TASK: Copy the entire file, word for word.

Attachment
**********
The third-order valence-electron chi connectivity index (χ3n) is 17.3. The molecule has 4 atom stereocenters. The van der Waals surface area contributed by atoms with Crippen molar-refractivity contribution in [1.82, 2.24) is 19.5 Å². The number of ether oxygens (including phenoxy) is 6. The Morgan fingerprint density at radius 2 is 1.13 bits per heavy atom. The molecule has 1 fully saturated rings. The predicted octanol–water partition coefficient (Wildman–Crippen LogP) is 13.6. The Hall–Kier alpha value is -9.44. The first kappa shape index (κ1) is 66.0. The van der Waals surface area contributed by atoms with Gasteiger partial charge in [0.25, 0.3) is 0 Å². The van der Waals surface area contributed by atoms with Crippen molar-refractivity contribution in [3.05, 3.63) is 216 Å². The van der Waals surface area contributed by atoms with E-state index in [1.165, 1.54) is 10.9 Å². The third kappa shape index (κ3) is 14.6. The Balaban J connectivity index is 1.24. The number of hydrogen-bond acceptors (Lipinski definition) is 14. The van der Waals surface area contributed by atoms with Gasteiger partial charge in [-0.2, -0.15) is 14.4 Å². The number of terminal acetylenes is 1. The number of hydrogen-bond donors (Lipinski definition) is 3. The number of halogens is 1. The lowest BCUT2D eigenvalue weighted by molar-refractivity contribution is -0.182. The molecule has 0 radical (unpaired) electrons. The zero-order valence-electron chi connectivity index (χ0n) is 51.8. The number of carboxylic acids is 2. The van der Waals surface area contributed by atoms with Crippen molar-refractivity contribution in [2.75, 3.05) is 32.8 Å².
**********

The third-order valence-electron chi connectivity index (χ3n) is 17.3. The molecule has 4 atom stereocenters. The van der Waals surface area contributed by atoms with Crippen molar-refractivity contribution in [1.82, 2.24) is 19.5 Å². The number of ether oxygens (including phenoxy) is 6. The Morgan fingerprint density at radius 2 is 1.13 bits per heavy atom. The molecule has 1 fully saturated rings. The predicted octanol–water partition coefficient (Wildman–Crippen LogP) is 13.6. The Hall–Kier alpha value is -9.44. The first kappa shape index (κ1) is 66.0. The van der Waals surface area contributed by atoms with Gasteiger partial charge in [0.25, 0.3) is 0 Å². The van der Waals surface area contributed by atoms with Crippen molar-refractivity contribution in [3.05, 3.63) is 216 Å². The van der Waals surface area contributed by atoms with E-state index in [1.165, 1.54) is 10.9 Å². The third kappa shape index (κ3) is 14.6. The Balaban J connectivity index is 1.24. The number of hydrogen-bond acceptors (Lipinski definition) is 14. The van der Waals surface area contributed by atoms with Gasteiger partial charge in [-0.2, -0.15) is 14.4 Å². The number of terminal acetylenes is 1. The number of hydrogen-bond donors (Lipinski definition) is 3. The number of halogens is 1. The lowest BCUT2D eigenvalue weighted by molar-refractivity contribution is -0.182. The molecule has 0 radical (unpaired) electrons. The zero-order valence-electron chi connectivity index (χ0n) is 51.8. The number of carboxylic acids is 2. The van der Waals surface area contributed by atoms with Crippen molar-refractivity contribution in [2.75, 3.05) is 32.8 Å².